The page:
For over 200 years plague raged in the Mediterranean countries and claimed lives of at least 45 million people
Nobody knows when plague appeared. Experts say that plague pestholes still exist in remote parts of Central Asia and some South African countries, Namibia, Angola and South African Republic. And supposedly, the disease had its sources right on these territories. Long ago researchers determined that the plague bacillus lives in organisms of wild rodents and is carried by fleas. But it was just in the mid-1980s that researchers managed to say how an epidemic breaks out. As it turned out, plague pandemic breaks out because of drought. Hungry, weak and diseased rodents abandon their native places in search of food and thus spread plague over vast territories. Sooner or later they reach human habitation. Fleas infected with plague bacilli cling to domestic rodents for which plague turns to be fatal. Then, fleas jump on dogs, cats and humans.
This exchange of the infection is particularly dangerous for people. Just few percent of diseased people survived in the epochs when mankind knew no insecticides or antibiotics. It is believed that the first plague epidemic that left reliable evidence broke out in the 12th century B.C. Old Testament mentions mice that spoiled the ground.
Another plague epidemic gripped all countries of the civilized world and thus was called a pandemic; it came to the Upper Nile from Central Africa in 541. The plague killed thousands of people and reached Alexandria of Egypt, a busy port where tens of merchant vessels dropped anchor every day. Alexandria granaries were packed with grain and certainly there were flocks of rats. This fact predetermined the history of Europe for many centuries ahead. For less than a year plague reached Constantinople where 10,000 people died every day at the epidemic peak. Plague made the Byzantine Empire vulnerable to aggressive neighbors and became the reason of its subsequent extinction.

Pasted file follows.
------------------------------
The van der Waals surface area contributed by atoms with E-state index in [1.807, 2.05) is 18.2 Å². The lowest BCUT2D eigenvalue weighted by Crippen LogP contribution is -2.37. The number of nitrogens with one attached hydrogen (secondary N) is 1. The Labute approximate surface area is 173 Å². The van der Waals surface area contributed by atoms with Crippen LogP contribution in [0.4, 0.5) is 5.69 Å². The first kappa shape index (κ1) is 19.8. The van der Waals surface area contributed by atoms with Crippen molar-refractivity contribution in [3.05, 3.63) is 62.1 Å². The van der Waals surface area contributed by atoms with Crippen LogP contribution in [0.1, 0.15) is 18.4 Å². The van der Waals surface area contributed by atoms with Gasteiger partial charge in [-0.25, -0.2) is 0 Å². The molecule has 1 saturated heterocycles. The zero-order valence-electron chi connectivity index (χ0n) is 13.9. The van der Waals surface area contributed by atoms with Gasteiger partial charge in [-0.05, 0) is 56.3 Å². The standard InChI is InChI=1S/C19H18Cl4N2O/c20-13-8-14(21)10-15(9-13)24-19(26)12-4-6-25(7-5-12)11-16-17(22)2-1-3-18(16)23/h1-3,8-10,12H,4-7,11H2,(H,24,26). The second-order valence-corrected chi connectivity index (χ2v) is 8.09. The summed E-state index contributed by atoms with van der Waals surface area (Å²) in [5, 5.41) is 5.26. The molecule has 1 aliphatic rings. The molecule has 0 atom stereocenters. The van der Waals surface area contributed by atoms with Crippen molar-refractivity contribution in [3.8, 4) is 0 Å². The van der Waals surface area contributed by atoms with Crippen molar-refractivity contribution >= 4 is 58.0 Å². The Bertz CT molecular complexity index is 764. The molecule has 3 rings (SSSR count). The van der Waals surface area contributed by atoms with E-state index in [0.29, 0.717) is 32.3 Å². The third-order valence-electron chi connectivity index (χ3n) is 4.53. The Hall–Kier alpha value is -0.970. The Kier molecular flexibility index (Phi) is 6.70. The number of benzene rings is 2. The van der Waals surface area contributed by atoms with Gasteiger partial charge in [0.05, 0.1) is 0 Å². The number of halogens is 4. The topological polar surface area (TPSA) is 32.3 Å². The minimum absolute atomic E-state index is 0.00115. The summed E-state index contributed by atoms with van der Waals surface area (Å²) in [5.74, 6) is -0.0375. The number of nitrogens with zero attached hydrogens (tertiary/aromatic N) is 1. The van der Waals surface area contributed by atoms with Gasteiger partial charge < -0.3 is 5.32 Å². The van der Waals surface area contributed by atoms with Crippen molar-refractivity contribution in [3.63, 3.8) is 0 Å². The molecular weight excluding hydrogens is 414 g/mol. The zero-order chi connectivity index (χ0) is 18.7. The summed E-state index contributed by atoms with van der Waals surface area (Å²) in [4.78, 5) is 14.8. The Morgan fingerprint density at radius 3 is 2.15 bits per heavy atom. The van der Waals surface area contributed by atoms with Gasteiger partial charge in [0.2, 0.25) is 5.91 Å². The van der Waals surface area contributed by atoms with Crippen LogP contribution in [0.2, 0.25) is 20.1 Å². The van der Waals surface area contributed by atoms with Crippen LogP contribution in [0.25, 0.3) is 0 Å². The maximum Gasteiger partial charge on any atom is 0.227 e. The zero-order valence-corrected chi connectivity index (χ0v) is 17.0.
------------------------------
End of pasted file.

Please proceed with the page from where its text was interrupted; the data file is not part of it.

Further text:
For over 200 years plague raged in the Mediterranean countries and claimed lives of at least 45 million people. Fourteen outbursts of plague on vast territories were registered over the period. But then plague mysteriously disappeared all of a sudden. So, when plague reappeared in 1346 people did not remember the fatal disease and believed they were facing the doomsday.
By the middle of the 14th century the commercial routes along the Asian continent were very busy. In the early 1320s, an epidemic broke out in Central Asia and then spread eastwards, to the ultimate borders of China. In that period China was already the most densely populated country on the planet; plague speedily devoured a province after province. Sometimes there were no eyewitnesses alive to tell how many people actually died because of plague. From Central Asia plague began spreading westwards together with merchant caravans. In 1346, plague reached the Caspian Sea and the Black Sea shores. Galleys with exotic goods came to Istanbul from Kaffa (now Feodosia) and brought plague there. The Moslem world got first infected with plague in 1348 and was suffering from recurring outbursts of the disease until the end of the 19th century.